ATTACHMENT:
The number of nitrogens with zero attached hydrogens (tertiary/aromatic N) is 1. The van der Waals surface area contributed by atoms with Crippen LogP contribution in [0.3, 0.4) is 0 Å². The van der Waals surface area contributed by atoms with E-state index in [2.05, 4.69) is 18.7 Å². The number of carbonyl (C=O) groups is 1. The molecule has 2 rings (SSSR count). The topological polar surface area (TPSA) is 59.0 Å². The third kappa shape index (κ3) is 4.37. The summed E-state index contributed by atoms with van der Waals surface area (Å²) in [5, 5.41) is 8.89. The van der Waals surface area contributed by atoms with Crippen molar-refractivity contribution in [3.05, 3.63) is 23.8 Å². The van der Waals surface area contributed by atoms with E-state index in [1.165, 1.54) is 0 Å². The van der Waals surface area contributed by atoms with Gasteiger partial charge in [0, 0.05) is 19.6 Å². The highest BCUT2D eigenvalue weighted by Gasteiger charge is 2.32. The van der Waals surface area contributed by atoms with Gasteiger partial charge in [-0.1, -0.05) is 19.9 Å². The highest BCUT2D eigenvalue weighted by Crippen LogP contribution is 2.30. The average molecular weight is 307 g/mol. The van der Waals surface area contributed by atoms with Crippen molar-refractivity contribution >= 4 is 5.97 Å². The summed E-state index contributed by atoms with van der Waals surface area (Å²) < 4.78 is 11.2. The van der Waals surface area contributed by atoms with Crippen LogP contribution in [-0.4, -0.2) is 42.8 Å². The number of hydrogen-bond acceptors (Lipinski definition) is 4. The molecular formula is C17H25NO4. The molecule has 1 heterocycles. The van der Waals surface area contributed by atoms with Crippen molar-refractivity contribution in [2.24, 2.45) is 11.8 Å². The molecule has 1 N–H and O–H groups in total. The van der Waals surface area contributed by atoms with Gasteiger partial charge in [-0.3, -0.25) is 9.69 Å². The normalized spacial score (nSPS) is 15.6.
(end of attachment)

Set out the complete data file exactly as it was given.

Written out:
The number of nitrogens with zero attached hydrogens (tertiary/aromatic N) is 1. The van der Waals surface area contributed by atoms with Crippen LogP contribution in [0.3, 0.4) is 0 Å². The van der Waals surface area contributed by atoms with E-state index in [2.05, 4.69) is 18.7 Å². The number of carbonyl (C=O) groups is 1. The molecule has 2 rings (SSSR count). The topological polar surface area (TPSA) is 59.0 Å². The third kappa shape index (κ3) is 4.37. The summed E-state index contributed by atoms with van der Waals surface area (Å²) in [5, 5.41) is 8.89. The van der Waals surface area contributed by atoms with Crippen molar-refractivity contribution in [3.05, 3.63) is 23.8 Å². The van der Waals surface area contributed by atoms with E-state index in [1.165, 1.54) is 0 Å². The van der Waals surface area contributed by atoms with Gasteiger partial charge in [0, 0.05) is 19.6 Å². The highest BCUT2D eigenvalue weighted by Gasteiger charge is 2.32. The van der Waals surface area contributed by atoms with Gasteiger partial charge in [-0.1, -0.05) is 19.9 Å². The highest BCUT2D eigenvalue weighted by Crippen LogP contribution is 2.30. The average molecular weight is 307 g/mol. The van der Waals surface area contributed by atoms with Crippen molar-refractivity contribution >= 4 is 5.97 Å². The summed E-state index contributed by atoms with van der Waals surface area (Å²) < 4.78 is 11.2. The van der Waals surface area contributed by atoms with Crippen LogP contribution in [-0.4, -0.2) is 42.8 Å². The number of hydrogen-bond acceptors (Lipinski definition) is 4. The molecular formula is C17H25NO4. The molecule has 1 heterocycles. The van der Waals surface area contributed by atoms with Crippen molar-refractivity contribution in [2.24, 2.45) is 11.8 Å². The molecule has 1 N–H and O–H groups in total. The van der Waals surface area contributed by atoms with Gasteiger partial charge in [-0.3, -0.25) is 9.69 Å². The normalized spacial score (nSPS) is 15.6.